I recently finished reading Roger Thompson's "Lessons Not Learned" (Naval Institute Press, 2007). I urge those who think we enjoy now and will enjoy in the future some sort of superiority on the seas to read this book. You will find tidbits that you contest, but you will also find overwhelming evidence that the biggest, most expensive navy in the world has hollowed itself out thanks to its own rampant hubris and careerism. This has been the case for a long time, and there is nothing on the horizon to indicate any real improvement.
I encountered exactly the kind of behavior Thompson describes when I worked at GAO. I was assigned to look at the Navy's operational testing of its vaunted Aegis air defense system on CG-47-class cruisers. I found that in cooperative, even fudged testing (as described by inaccurate and incomplete test reports) Aegis performed at a mediocre level against the easier targets and extremely poorly against the most stressful targets--such as the extremely low, extremely fast anti-ship cruise missiles that today populate the inventories of Iran, North Korea, China, Syria and others. The Navy was incensed, convened a kangaroo-court hearing at the Seapower Subcommittee of the House Armed Services Committee and declared the problem solved because it won a superficial public relations battle over GAO with the porkers and Navy boosters who densely populated the subcommittee. The Navy proved itself much more adept at PR struggles than it has in anti-mine warfare in real combat since World War II and in anti-submarine exercises over the same period, as Thompson explains in painful detail
I also wrote a three part series at Time's Battleland blog; one of those pieces touched on several of the issues that Roger Thompson more thoroughly and articulately raises; that piece is here.
Lessons Not Learned: An Appreciation
by Pierre Sprey
For a comprehensive, thoughtful and independent-minded critique of today’s U.S. Navy, I know of no work better than Professor Roger Thompson’s Lessons Not Learned: The U.S. Navy’s Status Quo Culture. I recommend the book as essential reading for anyone interested in or professionally involved in naval matters, whether officer, civilian analyst, contemporary historian, defense journalist or navy buff. It is of particular value and importance to those who are courageous enough and patriotic enough to be committed to military reform. The military reform literature is well endowed with strong critiques of American air and ground forces, but is relatively weak in insightful writings on the Navy’s ineffectiveness and waste of men and money. Thompson’s book fills that gap.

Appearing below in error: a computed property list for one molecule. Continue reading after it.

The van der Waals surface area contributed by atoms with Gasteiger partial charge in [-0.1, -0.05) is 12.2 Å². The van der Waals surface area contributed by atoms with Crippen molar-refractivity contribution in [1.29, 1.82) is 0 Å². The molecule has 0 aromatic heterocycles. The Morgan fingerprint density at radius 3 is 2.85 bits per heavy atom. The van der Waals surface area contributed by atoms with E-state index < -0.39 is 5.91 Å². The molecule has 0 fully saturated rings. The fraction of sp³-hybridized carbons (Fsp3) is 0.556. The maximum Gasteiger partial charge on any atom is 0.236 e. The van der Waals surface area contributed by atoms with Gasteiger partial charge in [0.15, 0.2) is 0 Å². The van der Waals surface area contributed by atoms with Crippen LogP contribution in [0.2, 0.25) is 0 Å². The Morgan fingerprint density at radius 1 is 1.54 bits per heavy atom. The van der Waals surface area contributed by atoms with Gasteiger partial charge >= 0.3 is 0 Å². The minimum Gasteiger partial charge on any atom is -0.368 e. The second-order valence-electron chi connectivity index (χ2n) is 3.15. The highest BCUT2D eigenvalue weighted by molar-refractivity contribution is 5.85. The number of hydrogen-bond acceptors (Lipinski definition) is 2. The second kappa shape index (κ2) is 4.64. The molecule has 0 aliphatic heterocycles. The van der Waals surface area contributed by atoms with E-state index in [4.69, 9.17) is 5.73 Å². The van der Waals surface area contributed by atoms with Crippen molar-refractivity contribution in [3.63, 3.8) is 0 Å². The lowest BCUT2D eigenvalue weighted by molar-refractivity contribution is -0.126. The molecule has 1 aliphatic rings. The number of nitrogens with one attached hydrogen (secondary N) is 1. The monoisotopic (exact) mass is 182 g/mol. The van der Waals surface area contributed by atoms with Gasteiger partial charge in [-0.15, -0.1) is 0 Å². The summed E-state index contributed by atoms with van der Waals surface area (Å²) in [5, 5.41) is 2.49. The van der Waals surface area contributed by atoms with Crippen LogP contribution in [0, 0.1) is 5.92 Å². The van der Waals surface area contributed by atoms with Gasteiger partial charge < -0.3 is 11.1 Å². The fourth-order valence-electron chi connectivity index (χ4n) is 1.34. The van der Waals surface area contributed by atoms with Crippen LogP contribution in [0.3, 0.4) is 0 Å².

Lessons Not Learned is particularly hard-hitting in documenting the evidence for the U.S. Navy’s ongoing and shocking vulnerability to diesel subs and mines. As he makes clear, both weapons systems are nearly ubiquitous in the maritime Third World and the presence of either turns U.S. control of the seas into a delusion. Equally valuable are Prof. Thompson’s blunt comparisons of the strengths and weaknesses of American naval forces vis a vis the strengths of smaller allied forces. Unsurprisingly, these disparities in combat readiness, tactical skills and exercise outcomes prove to be greatest in anti-mine warfare and anti-submarine warfare—though sadly declining American aerial tactical skills are certainly not glossed over.
But Thompson’s most valuable contribution of all is the thread that runs throughout the book: the most crucial weakness of the U.S. Navy is not materiel or money. It is, plain and simply, the closed-mindedness, hubris and rampant careerism of the Navy’s leadership, greatly magnified by a mindless up-or-out personnel system. That leads to an enlisted force with inadequate skills, morale and training plus an officer corps more focused on promotion and plush retirement jobs than on building a navy competent to win wars.